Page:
The story of men at war and that of the esteemed Pulitzer prize winning war correspondent Ernie Pyle. Soon after the U.S. entry into World War II, Pyle joined C Company, 18th Infantry in ... See full summary »
William A. Wellman
Japan has just invaded the Phillipines and the US Army attempts a desperate defence. Thirteen men are chosen to blow up a bridge on the Bataan peninsula and keep the Japanese from ... See full summary »
We follow a band of American soldiers as they engage the Germans in a snowy, foggy winter near Bastogne in World War II. They're low on fuel, rations, and ammunition; the Germans are constantly encouraging their surrender via radio and leaflets, and most importantly, the pervasive thick fog makes movement and identification difficult and prevents their relief by Allied air support. This film focuses much more on the psychology and morale of the soldiers than on action footage and heroics. Written by
Michael C. Berch <email@example.com>
At the beginning of the movie Holley (Van Johnson) enters the tent wearing a class A uniform. Although currently worn above the ribbon rack, at the time the film takes place, the Combat Infantryman Badge was worn on the left breast pocket, below the ribbons. See more »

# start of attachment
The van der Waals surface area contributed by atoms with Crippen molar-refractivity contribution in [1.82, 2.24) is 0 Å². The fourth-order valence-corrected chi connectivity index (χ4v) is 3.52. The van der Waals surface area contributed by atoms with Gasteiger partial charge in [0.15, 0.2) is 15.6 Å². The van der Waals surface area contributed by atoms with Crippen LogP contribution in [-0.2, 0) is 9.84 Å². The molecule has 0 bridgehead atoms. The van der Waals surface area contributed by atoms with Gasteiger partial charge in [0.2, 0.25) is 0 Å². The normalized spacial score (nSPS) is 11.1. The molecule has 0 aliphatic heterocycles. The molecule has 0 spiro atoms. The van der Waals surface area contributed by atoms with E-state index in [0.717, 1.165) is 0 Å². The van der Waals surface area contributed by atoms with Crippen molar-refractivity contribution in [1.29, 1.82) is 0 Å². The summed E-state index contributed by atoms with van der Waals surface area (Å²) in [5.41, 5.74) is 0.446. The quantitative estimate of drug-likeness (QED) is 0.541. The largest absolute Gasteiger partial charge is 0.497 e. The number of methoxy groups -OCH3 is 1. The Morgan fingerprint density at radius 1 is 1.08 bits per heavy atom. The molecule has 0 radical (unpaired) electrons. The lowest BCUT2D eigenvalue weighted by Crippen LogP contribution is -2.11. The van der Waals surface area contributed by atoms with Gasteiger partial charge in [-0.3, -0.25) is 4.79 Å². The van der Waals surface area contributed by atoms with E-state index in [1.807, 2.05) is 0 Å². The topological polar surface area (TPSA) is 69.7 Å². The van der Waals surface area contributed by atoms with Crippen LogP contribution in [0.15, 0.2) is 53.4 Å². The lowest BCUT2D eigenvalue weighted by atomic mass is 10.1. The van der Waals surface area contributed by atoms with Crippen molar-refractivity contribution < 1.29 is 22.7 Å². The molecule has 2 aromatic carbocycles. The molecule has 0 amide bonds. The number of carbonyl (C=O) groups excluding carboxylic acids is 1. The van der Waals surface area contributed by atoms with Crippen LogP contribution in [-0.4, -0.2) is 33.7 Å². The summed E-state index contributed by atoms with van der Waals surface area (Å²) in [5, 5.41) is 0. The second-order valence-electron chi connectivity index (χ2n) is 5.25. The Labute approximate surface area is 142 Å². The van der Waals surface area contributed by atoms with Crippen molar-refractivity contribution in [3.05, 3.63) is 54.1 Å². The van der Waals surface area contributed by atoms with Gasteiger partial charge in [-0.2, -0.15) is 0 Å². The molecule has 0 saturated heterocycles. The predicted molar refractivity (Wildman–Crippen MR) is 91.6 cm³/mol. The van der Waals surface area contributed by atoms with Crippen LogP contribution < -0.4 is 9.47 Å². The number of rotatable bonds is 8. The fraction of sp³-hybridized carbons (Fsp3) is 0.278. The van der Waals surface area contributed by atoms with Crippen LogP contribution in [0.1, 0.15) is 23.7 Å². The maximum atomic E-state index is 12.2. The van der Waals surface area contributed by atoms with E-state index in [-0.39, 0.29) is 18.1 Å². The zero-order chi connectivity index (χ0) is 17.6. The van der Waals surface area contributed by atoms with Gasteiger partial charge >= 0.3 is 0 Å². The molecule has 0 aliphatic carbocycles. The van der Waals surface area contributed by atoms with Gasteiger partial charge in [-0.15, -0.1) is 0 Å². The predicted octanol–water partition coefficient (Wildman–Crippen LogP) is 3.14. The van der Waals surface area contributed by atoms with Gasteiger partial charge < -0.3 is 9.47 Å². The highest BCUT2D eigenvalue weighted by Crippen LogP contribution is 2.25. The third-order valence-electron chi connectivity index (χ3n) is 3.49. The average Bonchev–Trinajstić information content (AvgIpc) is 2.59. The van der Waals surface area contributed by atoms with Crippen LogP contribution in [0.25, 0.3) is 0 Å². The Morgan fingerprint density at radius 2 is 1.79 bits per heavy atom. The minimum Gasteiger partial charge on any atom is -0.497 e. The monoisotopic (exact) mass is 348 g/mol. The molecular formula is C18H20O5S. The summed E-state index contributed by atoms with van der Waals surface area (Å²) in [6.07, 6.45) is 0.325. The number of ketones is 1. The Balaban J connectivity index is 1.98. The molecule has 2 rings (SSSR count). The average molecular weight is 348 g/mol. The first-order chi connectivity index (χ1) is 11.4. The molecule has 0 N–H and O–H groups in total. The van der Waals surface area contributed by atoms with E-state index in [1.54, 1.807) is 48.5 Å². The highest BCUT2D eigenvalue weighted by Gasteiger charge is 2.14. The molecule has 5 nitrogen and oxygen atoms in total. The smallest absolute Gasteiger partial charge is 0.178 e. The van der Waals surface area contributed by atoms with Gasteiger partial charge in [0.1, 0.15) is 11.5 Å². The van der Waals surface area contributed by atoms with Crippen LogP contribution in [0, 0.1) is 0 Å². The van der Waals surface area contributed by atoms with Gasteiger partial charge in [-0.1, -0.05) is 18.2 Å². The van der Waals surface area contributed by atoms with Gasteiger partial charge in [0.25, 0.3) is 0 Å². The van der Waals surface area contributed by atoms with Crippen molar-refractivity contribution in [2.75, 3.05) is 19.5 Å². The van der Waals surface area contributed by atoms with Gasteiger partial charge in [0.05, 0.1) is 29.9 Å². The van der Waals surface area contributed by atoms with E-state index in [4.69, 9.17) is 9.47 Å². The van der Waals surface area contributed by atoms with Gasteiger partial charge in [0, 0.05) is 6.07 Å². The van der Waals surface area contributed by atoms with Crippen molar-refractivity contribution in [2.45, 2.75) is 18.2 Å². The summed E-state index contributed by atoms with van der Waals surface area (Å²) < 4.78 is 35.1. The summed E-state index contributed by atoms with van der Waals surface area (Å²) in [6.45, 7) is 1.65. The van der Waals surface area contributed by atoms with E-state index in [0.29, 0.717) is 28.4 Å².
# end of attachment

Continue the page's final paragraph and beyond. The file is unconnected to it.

This is an M-1, semi-automatic, high velocity...
Look, you're not selling it to me, you're showing me how to fire it.
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An accurate and fantastic film without too much gore.
This is my favorite film about the Battle of the Bulge. The characters are absolutely real, and the story and screenplay are the actual experience of Robert Pirosh who was a member of the 101st Airborne and also the author and screenwriter of the film. Without getting lost in blood and gore, you nonetheless understand the death and carnage going on all around, and you feel you actually know these men. Robert Pirosh and Director William Wellman manage to bring the celebrated American sense of ironic humor to the film. That sense of humor, graveyard though it be, is one of the things that helps us, as Americans, get through times like those, and like these.
Most touching scene: The utter sadness when Pvt. Layton learns that his buddy, Pvt. Hooper, was killed by a mortar shell. William Wellman filmed Marshall Thompson from the back. The fall of his shoulders and head when they said "We didn't even find his dogtags" is an eloquence beyond words.
Most memorable repeated phrase: Pvt. Holley's "Oh, no!"
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